Although the speed traps are technically legal, my biggest problem with them is that they are counterproductive to public safety. Instead of cruising around looking for actual offenders who could harm themselves, other people and/or property, the deputies are tied up performing an activity that serves no purpose other than to generate revenue.

The statement that jumped off the page at me in Ms. Otellio’s advertisement is that if a citizen has a problem with a 15 mph speed limit on a deserted street near a closed school, they should go to the principal of the school rather than blame the deputies.

Well, how exactly are we supposed to go the principal when the school was closed years ago?

I haven’t decided who I’m going to vote for in the next election, but one thing is for sure. For all Ms. Otellio’s rhetoric and the cost of the advertisement, Sheriff Wehrly succeeded in nailing me for an outrageous $200 fine, but it cost her my vote. And I don’t think I’m alone on that one.

David G. Alexander

Interesting facts concerning interventions

Interventions can be the difference between life and death for a drug addict or an alcoholic. Not every person in need of rehabilitation readily accepts the opportunity to get clean and handle the issues that drove them to addiction. An intervention is an extremely helpful tool for families who are dealing with a loved one who is completely against getting help and resists the idea of going to treatment.

Some families believe if an addict or alcoholic isn’t willing to get help on their own, there is no way to convince them. However, in most cases, an addict does not want to be an addict but the desire to stop using is masked by fear of coming off of the drug and confronting the problems that have ensued with their addiction.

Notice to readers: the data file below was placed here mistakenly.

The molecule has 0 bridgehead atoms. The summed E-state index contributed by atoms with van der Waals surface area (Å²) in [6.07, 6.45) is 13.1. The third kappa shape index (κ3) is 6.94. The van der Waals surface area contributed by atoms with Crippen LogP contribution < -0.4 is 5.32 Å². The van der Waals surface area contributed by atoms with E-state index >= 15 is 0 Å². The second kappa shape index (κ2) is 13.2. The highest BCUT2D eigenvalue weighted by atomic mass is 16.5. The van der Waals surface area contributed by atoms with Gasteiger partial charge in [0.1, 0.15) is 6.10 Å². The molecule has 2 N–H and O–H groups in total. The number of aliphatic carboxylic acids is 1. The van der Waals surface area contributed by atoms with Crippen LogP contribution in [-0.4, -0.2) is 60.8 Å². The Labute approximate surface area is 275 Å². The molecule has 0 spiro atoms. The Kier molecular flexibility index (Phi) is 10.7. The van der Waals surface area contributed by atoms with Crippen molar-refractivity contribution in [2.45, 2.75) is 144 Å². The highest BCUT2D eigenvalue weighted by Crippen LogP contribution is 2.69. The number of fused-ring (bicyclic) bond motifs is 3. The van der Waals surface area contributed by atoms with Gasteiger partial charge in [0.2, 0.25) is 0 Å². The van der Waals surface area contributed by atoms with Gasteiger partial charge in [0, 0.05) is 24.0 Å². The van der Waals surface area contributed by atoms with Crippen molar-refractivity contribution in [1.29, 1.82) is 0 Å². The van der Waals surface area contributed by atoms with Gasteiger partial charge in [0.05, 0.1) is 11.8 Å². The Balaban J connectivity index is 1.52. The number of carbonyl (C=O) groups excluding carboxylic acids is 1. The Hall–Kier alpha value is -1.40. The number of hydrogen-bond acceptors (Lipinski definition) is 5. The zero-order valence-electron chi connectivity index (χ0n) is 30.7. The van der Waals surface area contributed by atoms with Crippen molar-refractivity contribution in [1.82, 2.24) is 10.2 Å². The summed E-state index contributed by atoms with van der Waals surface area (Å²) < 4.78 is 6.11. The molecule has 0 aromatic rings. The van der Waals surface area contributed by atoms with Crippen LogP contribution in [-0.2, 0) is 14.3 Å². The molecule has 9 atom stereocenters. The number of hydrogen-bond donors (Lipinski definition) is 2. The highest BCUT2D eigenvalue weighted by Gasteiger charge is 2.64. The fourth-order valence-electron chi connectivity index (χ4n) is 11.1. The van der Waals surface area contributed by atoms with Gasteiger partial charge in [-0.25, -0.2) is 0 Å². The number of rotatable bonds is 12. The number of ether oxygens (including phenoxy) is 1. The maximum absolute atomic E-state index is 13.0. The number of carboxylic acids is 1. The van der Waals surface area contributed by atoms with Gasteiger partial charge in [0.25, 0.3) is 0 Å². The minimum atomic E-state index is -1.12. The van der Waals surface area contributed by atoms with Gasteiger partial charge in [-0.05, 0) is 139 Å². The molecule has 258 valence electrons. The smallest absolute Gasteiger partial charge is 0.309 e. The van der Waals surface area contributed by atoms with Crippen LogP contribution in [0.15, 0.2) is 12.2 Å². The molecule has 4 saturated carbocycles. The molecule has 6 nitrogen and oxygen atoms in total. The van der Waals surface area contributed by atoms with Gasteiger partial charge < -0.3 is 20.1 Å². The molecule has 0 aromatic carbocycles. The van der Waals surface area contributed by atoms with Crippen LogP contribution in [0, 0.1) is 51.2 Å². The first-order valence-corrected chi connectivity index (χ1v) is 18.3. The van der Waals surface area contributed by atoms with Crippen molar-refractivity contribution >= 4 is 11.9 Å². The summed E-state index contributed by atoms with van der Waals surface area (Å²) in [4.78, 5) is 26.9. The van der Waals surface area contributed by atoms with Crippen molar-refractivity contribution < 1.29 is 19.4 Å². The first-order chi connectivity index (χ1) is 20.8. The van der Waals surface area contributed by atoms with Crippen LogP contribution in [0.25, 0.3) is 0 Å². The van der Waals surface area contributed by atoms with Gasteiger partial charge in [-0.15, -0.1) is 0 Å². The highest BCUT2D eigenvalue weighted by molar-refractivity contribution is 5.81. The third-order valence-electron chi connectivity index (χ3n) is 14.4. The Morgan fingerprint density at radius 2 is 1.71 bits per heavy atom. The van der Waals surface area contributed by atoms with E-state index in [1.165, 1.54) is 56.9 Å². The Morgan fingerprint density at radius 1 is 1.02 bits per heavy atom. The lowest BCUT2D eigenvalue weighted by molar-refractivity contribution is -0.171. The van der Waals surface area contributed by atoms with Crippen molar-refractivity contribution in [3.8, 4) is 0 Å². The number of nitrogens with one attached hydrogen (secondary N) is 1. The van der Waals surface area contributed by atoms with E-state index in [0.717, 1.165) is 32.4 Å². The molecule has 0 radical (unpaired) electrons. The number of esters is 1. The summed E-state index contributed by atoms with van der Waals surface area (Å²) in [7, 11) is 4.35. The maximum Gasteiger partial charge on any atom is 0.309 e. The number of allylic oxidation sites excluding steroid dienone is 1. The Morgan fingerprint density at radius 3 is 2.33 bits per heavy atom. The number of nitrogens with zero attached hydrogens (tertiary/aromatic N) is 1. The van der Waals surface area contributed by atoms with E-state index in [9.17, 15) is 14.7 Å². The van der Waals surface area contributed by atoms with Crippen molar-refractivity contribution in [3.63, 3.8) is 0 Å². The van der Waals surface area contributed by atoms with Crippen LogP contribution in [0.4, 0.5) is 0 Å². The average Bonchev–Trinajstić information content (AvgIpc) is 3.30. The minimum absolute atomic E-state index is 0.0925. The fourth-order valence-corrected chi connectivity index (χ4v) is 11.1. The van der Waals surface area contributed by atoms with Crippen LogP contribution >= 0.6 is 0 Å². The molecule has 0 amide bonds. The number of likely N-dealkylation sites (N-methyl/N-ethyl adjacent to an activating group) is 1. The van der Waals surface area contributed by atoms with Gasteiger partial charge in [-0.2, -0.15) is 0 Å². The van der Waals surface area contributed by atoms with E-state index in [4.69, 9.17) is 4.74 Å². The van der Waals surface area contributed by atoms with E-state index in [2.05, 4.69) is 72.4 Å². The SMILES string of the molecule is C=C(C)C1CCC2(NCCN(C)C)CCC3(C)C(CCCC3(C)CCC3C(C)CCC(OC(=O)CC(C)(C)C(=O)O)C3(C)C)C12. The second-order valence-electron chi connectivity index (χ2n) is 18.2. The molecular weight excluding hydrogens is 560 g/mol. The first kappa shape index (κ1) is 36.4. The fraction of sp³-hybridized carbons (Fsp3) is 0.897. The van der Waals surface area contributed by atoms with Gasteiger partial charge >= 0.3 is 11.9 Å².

Another interesting fact is that if an addict or alcoholic believes they can continue to drink alcohol or use drugs successfully, without any type of consequences for their behavior, they will continue to do so because the harmful effects on their family and their own life caused by their addiction are still less powerful than the grasp the addiction has on them.

There are two types of interventions; one where the family sits down with the addict and has a professional interventionist conduct a family intervention, where the addict is confronted and offered drug rehabilitation. If they choose not to attend drug rehab, the family gives the addict consequences for their choice.

The other type of intervention is done by an interventionist and conducted on a one-on-one basis, where the interventionist works with the addict alone to get their agreement to go to treatment. Once the interventionist, in either case, gets the addict to choose help, they will escort them to the treatment center the family has picked out and get them successfully checked in.

Often, interventionists can be more successful in handling the addict than the family since, in many cases, the interventionist is an ex-addict himself. By having gone through addiction, the interventionist can level with the addict, speak from their reality and truly understand and have empathy for what they are going through. The interventionist is also a neutral party and not heavily emotionally involved in the situation like the family is. Interventions can help an addict make a logical choice for themselves when they might not be able to alone. If an addict is struggling with addiction, but refuses help, interventions can be a powerful tool used to save their life.

For more information on interventions, go to www.narconon-suncoast.org/blog/thepower-of-an-intervention. If you are in need of a referral to a treatment center, call us at 1-877-841-5509

Tyler Davis

Thank you to generous stranger at Mom’s

You made my day and more by paying for my out order lunch at Mom’s Diner Wednesday, May 15 at approximately 11 a.m.